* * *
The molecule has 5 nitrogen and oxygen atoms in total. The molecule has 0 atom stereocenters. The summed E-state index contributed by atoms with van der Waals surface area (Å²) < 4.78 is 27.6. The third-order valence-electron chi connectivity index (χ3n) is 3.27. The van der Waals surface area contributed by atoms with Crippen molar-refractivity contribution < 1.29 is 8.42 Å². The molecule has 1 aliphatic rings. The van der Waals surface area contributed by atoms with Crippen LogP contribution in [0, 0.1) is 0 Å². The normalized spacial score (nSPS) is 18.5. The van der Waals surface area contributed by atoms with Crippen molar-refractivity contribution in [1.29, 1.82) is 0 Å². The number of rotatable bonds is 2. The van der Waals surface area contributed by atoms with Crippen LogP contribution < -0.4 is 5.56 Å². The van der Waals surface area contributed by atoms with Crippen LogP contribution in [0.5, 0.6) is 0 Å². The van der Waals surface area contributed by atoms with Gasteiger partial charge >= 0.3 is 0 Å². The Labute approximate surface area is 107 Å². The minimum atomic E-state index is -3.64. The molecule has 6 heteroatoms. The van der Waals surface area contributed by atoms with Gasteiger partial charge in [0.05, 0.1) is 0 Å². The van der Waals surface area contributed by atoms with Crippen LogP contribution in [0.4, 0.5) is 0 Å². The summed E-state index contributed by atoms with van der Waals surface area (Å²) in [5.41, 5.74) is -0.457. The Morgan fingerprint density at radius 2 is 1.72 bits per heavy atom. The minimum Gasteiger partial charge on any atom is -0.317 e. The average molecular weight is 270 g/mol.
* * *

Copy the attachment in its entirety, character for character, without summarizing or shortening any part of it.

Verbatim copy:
The molecule has 5 nitrogen and oxygen atoms in total. The molecule has 0 atom stereocenters. The summed E-state index contributed by atoms with van der Waals surface area (Å²) < 4.78 is 27.6. The third-order valence-electron chi connectivity index (χ3n) is 3.27. The van der Waals surface area contributed by atoms with Crippen molar-refractivity contribution < 1.29 is 8.42 Å². The molecule has 1 aliphatic rings. The van der Waals surface area contributed by atoms with Crippen LogP contribution in [0, 0.1) is 0 Å². The normalized spacial score (nSPS) is 18.5. The van der Waals surface area contributed by atoms with Crippen molar-refractivity contribution in [1.29, 1.82) is 0 Å². The number of rotatable bonds is 2. The van der Waals surface area contributed by atoms with Crippen LogP contribution < -0.4 is 5.56 Å². The van der Waals surface area contributed by atoms with Crippen LogP contribution in [0.5, 0.6) is 0 Å². The van der Waals surface area contributed by atoms with Gasteiger partial charge >= 0.3 is 0 Å². The Labute approximate surface area is 107 Å². The minimum atomic E-state index is -3.64. The molecule has 6 heteroatoms. The van der Waals surface area contributed by atoms with Gasteiger partial charge in [0.05, 0.1) is 0 Å². The van der Waals surface area contributed by atoms with Crippen LogP contribution in [0.4, 0.5) is 0 Å². The summed E-state index contributed by atoms with van der Waals surface area (Å²) in [5.41, 5.74) is -0.457. The Morgan fingerprint density at radius 2 is 1.72 bits per heavy atom. The minimum Gasteiger partial charge on any atom is -0.317 e. The average molecular weight is 270 g/mol.